Antitrust Laws Could Undermine Efforts By Industry To Cut Costs
Hospitals, doctors, insurers and drug makers would be "running huge legal risks" by agreeing among themselves to cut up to $2 trillion in health care spending over the next decade, the New York Times reports. Antitrust laws prevent competitors from setting even maximum prices in their industry.
A group of health industry leaders met at the White House May 11 to discuss voluntary cost-containment efforts. After the gathering, President Obama announced that the companies had agreed to shave 1.5% of spending growth a year, saving $2 trillion over the next decade. But, days later, the same leaders said that commitment was exaggerated.
Such voluntary cost-containment goals have been floated by industry groups before. "In 1978, hospitals also asked the Justice Department for an assurance they would not be charged with antitrust violations when they undertook a 'voluntary effort' to curb costs as an alternative to legislation proposed by President Jimmy Carter. The department would not provide such an assurance," according to the Times.
A pharmaceutical manufacturers group devised another cost-control plan when then-President Bill Clinton sought to reform health care, but the Justice Department said the plan would violate antitrust statutes. The Times reports, "In blocking the proposal, the department said the Supreme Court had made clear that agreements setting maximum prices were just as illegal as agreements that set minimum ones."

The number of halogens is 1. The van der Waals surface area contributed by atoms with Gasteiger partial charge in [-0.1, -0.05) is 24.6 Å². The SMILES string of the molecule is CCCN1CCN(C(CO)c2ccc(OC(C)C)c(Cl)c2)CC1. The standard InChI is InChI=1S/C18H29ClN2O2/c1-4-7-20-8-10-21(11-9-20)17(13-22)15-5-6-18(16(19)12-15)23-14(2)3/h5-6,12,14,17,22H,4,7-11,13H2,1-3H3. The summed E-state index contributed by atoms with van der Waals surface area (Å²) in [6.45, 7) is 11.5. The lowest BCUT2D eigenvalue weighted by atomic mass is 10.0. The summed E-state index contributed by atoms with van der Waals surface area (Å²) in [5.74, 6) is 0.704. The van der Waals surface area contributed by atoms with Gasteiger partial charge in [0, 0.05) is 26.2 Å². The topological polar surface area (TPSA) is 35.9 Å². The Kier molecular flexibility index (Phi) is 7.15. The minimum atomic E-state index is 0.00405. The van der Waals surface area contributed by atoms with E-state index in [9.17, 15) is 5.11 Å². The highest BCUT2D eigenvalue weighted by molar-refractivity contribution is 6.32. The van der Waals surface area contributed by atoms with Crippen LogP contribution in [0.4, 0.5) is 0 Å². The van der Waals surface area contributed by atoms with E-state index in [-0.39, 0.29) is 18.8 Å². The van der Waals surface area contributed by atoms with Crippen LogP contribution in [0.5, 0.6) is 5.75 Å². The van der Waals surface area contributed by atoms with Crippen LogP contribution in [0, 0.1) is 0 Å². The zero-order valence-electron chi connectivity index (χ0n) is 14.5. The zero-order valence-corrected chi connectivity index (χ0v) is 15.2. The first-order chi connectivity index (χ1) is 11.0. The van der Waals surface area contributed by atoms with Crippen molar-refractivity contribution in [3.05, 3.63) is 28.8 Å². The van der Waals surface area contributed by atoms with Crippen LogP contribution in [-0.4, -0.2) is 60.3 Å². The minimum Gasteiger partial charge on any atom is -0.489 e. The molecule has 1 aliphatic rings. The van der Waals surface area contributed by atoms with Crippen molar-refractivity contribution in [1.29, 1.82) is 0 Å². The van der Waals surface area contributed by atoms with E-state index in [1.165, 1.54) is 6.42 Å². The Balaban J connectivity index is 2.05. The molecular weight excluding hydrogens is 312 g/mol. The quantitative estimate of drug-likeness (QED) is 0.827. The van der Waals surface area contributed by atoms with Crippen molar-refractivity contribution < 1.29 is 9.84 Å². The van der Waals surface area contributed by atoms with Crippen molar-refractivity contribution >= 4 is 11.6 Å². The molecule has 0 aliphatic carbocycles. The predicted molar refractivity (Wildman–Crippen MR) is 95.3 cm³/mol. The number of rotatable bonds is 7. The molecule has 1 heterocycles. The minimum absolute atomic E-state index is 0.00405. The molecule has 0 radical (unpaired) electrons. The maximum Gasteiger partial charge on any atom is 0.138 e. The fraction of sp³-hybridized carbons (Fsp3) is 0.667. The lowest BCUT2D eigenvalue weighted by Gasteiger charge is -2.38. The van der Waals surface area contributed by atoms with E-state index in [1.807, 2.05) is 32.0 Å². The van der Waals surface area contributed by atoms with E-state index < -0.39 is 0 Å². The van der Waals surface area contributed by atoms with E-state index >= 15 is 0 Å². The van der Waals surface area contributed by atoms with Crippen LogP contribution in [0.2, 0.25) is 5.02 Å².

Now, efforts by industry groups to control costs "would require much closer cooperation by independent doctors and hospitals, taking them into a gray area of the law." Antitrust law "makes it difficult for a hospital and doctors to collaborate to improve care [and lowers costs]," the American Hospital Association, which has asked Congress to loosen the restrictions, told the Times (Pear, 5/27).This is part of the KHN Morning Briefing, a summary of health policy coverage from major news organizations. Sign up for an email subscription.